Boeing Co

Boeing whistleblower says the Dreamliner 787 could ‘break apart' because of safety flaws, report says

The Federal Aviation Administration is investigating claims made by Boeing engineer Sam Salehpour, The New York Times reported Tuesday

AP Photo/Mic Smith, File

Boeing is facing newly revealed whistleblower claims that its 787 Dreamliner planes have structural failings that could eventually cause them to break apart, adding to the unprecedented crisis facing the aviation giant.

The Federal Aviation Administration is investigating claims made by Boeing engineer Sam Salehpour, The New York Times reported Tuesday.

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In a lengthy response, Boeing strongly disputed the claims and said it was "fully confident" in the 787.

But the new allegations come at a bruising time for the Virginia-based company, two weeks after CEO Dave Calhoun and other senior executives announced they would step down following a series of damaging stories about the safety of its jets.

Calhoun said a door plug blowout on a Boeing 737 Max plane flown by Alaska Airlines in January was a "watershed moment for Boeing" — and now the company he leads until the end of the year is again forced to defend its safety record and protocols.

Boeing’s top executive Dave Calhoun is stepping down at the end of this year as the aerospace giant faces intense scrutiny over its 737 Max planes.

Salehpour, who has worked at Boeing for more than 10 years and has sent his allegations to the FAA, said that a change to the construction process had introduced shortcuts that caused parts of the plane's fuselage to be improperly fastened together. These parts could, he warned, fall apart after thousands of flights.

He told The New York Times that the plane's fuselage comes in several large pieces from different manufacturers that are fastened together on an assembly line.

In 2019, the Times spoke to other Boeing whistleblowers at the plant in Charleston, South Carolina, where the 787 is made. They alleged that workers were pressured to work quickly on the planes and that concerns were ignored.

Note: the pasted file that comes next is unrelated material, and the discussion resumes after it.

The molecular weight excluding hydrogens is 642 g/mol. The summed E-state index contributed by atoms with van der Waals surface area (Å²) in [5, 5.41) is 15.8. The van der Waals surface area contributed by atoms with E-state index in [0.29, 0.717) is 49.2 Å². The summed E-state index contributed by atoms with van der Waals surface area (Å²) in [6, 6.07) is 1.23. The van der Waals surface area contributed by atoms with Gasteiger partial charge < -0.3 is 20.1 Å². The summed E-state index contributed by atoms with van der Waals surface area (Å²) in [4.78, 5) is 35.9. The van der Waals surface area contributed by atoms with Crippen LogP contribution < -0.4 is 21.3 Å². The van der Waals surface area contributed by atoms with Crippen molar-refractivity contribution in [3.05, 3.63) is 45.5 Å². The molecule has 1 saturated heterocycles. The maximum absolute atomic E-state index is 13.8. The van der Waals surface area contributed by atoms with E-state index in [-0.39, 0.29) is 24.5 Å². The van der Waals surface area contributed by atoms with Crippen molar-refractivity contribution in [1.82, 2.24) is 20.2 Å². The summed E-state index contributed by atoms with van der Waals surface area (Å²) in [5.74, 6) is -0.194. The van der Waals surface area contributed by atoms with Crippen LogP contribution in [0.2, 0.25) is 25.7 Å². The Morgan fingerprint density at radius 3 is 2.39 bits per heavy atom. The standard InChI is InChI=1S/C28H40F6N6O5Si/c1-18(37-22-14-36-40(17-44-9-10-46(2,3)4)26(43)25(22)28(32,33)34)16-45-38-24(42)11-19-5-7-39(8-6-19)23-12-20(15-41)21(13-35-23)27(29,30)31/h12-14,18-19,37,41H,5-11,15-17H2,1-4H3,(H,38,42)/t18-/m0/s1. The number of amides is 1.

One of those whistleblowers — John Barnett, a former Boeing quality inspector who raised safety concerns at the Charleston plant — was found dead in the city in March while conducting legal action against the company. A legal expert has said his lawsuit could continue posthumously.

It appears that Salehpour had previously sent his concerns to the Senate Homeland Security and Governmental Affairs Committee.

Sen. Richard Blumenthal, D-Conn., who chairs the panel's investigations subcommittee, said Tuesday night that he received a whistleblower's allegations earlier this year and had invited Salehpour to speak at a hearing on "Boeing's broken safety culture" next week.

Blumenthal and committee ranking member Ron Johnson, R-Wisc., wrote to Boeing and the FAA in March to say they had received whistleblower claims from a Boeing engineer about "potentially catastrophic safety risks" with the 787, without naming Salehpour.

Launched after a series of delays in 2011, the 787 was the first commercial jet with a main structure mostly made from composite materials, primarily carbon-fiber reinforced plastic, which are lighter than metals such as aluminum.

Boeing said Salehpour's allegations were "inaccurate" and contrary to the findings of comprehensive testing that had found the 787 could operate safely before needing "conservative maintenance routines." A single plane could be in service for 40 to 50 years, the company said.

On the specific allegation about the possibility of newer materials failing under repeated stress of flight, the company said: "Another benefit of the 787’s composite structure is the material does not fatigue or corrode like traditional metals, which reduces maintenance over many decades in service."

Debra S. Katz, a lawyer for Salehpour, told the Times that the engineer raised safety concerns with the company but was ignored and sidelined. She said he was transferred to work on another model, the 777, and found problems with the construction of that plane too.

"This is a culture that prioritizes production of planes and pushes them off the line even when there are serious concerns about the structural integrity of those planes and their production process," Katz said.

In its statement, Boeing said: "We continue to monitor these issues under established regulatory protocols and encourage all employees to speak up when issues arise. Retaliation is strictly prohibited at Boeing."

An FAA statement said: “Voluntary reporting without fear of reprisal is a critical component in aviation safety. We strongly encourage everyone in the aviation industry to share information. We thoroughly investigate all reports."

This article first appeared on NBCNews.com. Read more from NBC News:

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